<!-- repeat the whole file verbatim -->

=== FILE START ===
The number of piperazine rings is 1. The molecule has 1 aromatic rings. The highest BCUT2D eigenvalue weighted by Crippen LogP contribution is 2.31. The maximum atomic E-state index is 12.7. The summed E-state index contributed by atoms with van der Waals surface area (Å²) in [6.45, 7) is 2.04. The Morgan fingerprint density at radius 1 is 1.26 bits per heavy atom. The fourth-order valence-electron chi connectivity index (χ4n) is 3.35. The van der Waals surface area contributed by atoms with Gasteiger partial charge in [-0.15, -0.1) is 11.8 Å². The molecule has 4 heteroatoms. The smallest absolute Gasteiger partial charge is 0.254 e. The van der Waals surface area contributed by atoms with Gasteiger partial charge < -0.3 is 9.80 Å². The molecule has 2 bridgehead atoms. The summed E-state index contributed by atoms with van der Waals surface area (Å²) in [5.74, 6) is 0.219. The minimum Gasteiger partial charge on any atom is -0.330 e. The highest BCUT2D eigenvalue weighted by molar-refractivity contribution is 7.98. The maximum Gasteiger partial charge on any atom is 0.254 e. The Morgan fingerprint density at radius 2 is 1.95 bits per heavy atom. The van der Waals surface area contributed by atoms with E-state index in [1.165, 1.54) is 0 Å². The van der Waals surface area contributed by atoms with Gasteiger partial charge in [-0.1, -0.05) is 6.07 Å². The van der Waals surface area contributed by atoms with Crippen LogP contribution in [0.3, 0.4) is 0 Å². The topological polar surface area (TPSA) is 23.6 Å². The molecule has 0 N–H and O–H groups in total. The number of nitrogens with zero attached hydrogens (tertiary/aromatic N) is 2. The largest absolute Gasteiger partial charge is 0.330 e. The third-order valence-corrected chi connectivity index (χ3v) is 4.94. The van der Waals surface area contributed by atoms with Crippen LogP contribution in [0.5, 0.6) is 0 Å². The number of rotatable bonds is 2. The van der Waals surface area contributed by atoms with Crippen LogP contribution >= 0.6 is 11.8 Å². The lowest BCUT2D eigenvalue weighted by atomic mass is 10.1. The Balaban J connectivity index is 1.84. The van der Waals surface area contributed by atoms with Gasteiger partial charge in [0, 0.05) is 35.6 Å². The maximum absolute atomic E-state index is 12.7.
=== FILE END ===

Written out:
The number of piperazine rings is 1. The molecule has 1 aromatic rings. The highest BCUT2D eigenvalue weighted by Crippen LogP contribution is 2.31. The maximum atomic E-state index is 12.7. The summed E-state index contributed by atoms with van der Waals surface area (Å²) in [6.45, 7) is 2.04. The Morgan fingerprint density at radius 1 is 1.26 bits per heavy atom. The fourth-order valence-electron chi connectivity index (χ4n) is 3.35. The van der Waals surface area contributed by atoms with Gasteiger partial charge in [-0.15, -0.1) is 11.8 Å². The molecule has 4 heteroatoms. The smallest absolute Gasteiger partial charge is 0.254 e. The van der Waals surface area contributed by atoms with Gasteiger partial charge < -0.3 is 9.80 Å². The molecule has 2 bridgehead atoms. The summed E-state index contributed by atoms with van der Waals surface area (Å²) in [5.74, 6) is 0.219. The minimum Gasteiger partial charge on any atom is -0.330 e. The highest BCUT2D eigenvalue weighted by molar-refractivity contribution is 7.98. The maximum Gasteiger partial charge on any atom is 0.254 e. The Morgan fingerprint density at radius 2 is 1.95 bits per heavy atom. The van der Waals surface area contributed by atoms with E-state index in [1.165, 1.54) is 0 Å². The van der Waals surface area contributed by atoms with Gasteiger partial charge in [-0.1, -0.05) is 6.07 Å². The van der Waals surface area contributed by atoms with Crippen LogP contribution in [0.3, 0.4) is 0 Å². The topological polar surface area (TPSA) is 23.6 Å². The molecule has 0 N–H and O–H groups in total. The number of nitrogens with zero attached hydrogens (tertiary/aromatic N) is 2. The largest absolute Gasteiger partial charge is 0.330 e. The third-order valence-corrected chi connectivity index (χ3v) is 4.94. The van der Waals surface area contributed by atoms with Crippen LogP contribution in [0.5, 0.6) is 0 Å². The number of rotatable bonds is 2. The van der Waals surface area contributed by atoms with Crippen LogP contribution >= 0.6 is 11.8 Å². The lowest BCUT2D eigenvalue weighted by atomic mass is 10.1. The Balaban J connectivity index is 1.84. The van der Waals surface area contributed by atoms with Gasteiger partial charge in [0, 0.05) is 35.6 Å². The maximum absolute atomic E-state index is 12.7.